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by Paul Levy

Much to his astonishment, C. G. Jung discovered that the ancient science of alchemy was describing, in symbolic language, the journey that all of us must take towards our own intrinsic whole-ness. To quote Jung, "the entire alchemical procedure..could just as well represent the individuation process of a single individual." The alchemical gold that is the goal of the "magnum opus," or "great work" of alchemy is not a material substance, but is a new and expanded consciousness.

This gold, which in alchemy is referred to as the lapis, or philosophers stone, comes out of fully embracing what the alchemists called the "prima materia," the rejected and despised part of the psyche. We typically want to get rid of these shadow aspects of our personality, but the alchemists understood that our wounded and unconscious parts aren't an accident or error, and that without them there would be no way of making the alchemical gold.

One of the key things that is needed for successful alchemy is a closed and air-tight hermetic vessel, or container, which is able to withstand the pressure needed for the transformation of the prima materia. If we try to escape the pain and frustration of our existential situation by always trying to find a means of escape, we are like a squirrel running around in a cage, and our suffering is totally neurotic and unproductive. But if we are able to hold the powerful psychic energies that get constellated when we go inwards, and try to consciously explore the meaning of the experience, genuine transformation occurs. With a good container, the endless circling, instead of leaking outwards, becomes a spiral and leads ever deeper into the unconscious, where it activates the latent creative source at its center.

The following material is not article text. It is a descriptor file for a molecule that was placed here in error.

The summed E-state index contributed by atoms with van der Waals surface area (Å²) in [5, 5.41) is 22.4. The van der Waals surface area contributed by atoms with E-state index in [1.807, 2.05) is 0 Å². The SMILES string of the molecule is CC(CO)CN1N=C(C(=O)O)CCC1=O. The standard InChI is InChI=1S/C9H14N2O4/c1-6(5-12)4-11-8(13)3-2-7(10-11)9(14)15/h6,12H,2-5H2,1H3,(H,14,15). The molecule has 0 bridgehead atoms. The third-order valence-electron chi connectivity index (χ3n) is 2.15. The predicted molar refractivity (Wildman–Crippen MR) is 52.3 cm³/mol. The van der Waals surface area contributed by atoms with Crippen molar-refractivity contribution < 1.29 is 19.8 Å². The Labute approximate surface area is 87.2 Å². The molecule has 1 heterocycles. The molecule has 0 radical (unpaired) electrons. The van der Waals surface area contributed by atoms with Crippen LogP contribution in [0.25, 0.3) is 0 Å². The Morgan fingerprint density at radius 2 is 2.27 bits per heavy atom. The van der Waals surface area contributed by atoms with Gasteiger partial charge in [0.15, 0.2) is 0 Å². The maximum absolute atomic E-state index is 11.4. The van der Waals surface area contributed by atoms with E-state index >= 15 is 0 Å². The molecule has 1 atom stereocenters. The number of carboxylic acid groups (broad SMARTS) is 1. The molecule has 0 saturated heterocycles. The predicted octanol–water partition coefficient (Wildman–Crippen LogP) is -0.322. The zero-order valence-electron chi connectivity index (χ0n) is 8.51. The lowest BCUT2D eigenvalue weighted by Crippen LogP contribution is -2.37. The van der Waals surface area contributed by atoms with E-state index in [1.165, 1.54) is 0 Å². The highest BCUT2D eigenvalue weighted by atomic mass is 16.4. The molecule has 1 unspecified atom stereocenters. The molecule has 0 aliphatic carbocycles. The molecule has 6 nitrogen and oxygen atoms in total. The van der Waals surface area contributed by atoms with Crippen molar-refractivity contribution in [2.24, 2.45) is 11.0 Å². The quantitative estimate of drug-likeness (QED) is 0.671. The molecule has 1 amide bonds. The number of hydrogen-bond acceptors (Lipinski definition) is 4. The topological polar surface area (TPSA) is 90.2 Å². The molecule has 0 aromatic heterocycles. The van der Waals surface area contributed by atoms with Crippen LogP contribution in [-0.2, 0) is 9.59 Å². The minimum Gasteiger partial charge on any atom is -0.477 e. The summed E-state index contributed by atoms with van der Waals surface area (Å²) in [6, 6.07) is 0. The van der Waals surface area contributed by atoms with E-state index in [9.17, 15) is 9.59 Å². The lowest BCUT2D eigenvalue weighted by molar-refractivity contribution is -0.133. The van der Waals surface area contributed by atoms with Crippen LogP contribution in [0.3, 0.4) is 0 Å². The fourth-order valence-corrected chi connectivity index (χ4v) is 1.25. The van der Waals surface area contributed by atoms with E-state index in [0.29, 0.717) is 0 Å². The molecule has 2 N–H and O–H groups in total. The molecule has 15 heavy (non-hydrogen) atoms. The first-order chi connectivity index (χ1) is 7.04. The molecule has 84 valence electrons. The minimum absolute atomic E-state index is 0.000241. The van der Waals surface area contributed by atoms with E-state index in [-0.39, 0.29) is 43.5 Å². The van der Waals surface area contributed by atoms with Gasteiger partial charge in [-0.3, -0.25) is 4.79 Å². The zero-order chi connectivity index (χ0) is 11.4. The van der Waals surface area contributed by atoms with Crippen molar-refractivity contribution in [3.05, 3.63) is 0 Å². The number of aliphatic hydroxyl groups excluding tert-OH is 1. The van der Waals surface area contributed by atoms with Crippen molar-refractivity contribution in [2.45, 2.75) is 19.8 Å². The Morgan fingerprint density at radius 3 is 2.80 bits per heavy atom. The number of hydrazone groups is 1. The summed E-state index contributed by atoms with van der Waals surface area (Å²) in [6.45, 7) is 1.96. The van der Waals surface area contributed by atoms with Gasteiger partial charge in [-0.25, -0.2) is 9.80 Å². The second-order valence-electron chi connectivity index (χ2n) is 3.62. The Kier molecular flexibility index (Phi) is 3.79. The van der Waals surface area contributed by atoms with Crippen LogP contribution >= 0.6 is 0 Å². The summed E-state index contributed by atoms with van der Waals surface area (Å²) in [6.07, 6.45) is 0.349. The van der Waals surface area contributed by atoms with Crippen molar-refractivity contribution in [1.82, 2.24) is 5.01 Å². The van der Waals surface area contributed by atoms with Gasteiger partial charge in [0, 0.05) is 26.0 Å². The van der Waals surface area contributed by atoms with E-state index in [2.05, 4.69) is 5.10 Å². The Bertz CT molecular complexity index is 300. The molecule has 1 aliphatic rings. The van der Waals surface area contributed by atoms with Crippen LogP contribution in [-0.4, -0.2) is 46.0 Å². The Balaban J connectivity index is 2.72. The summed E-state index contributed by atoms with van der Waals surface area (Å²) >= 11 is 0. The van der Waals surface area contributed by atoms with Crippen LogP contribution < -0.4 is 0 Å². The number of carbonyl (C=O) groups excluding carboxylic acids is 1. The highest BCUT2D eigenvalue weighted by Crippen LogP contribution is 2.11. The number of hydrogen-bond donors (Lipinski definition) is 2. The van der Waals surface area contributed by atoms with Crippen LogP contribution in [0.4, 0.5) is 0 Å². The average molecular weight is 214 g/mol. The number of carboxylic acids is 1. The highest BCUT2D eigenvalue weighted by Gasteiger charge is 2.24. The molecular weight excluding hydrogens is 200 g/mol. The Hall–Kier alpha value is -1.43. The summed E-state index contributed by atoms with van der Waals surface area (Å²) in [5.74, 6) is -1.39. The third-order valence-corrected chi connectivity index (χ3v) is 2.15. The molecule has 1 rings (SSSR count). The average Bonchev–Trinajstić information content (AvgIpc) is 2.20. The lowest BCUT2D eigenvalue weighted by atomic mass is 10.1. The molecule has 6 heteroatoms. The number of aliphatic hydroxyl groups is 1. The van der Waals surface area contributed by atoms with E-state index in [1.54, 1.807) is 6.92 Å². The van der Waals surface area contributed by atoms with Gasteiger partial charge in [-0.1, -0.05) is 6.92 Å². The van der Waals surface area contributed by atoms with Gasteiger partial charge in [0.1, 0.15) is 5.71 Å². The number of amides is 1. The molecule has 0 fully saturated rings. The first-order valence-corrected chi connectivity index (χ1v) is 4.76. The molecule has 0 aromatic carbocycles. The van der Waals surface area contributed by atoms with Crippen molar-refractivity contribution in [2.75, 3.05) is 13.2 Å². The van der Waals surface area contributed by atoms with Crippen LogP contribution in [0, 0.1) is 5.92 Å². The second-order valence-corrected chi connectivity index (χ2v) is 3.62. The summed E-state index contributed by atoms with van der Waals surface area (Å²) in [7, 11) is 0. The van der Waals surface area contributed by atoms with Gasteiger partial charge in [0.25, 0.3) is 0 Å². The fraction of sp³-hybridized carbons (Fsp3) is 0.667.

Understanding what alchemy is about can deeply help us on our own unique journey of healing and awakening. To quote Jung, "I am, therefore, inclined to suppose that the true root of to be sought in certain experiences of projection of the individual researchers..The real nature of matter was unknown to the alchemist; he knew it only in hints. Inasmuch as he tried to explore it he projected the unconscious into the darkness of matter in order to illuminate it....While working on his chemical experiments the operator had certain psychic experiences which appeared to him as the particular behavior of the chemical process. Since it was a question of projection, he was naturally unconscious of the fact that the experience had nothing to do with matter itself. He experienced his projection as a property of matter, but what he was in reality experiencing was his own unconscious."

 This is a situation that, to again quote Jung, "serves as a bridge, binding psychic and material events into one, so that "what is within is also without." This is experientially the same as waking up and becoming lucid inside of a dream, recognizing that the entire dreamscape is nothing other than our own energy.

 The point is that we are all alchemists, and "the darkness of matter," that we are  projecting our unconscious into is the universe itself. Ultimately, we ourselves are the hermetic vessel, and all the parts of ourselves which we have projected out into the seemingly outside world must be recognized, collected and gathered into the wholeness of the psyche. As Jung points out, this is to truly offer ourselves in divine service, as a conduit for the incarnating Godessence, which is what the individuation process is all about.

For more articles about dreaming, see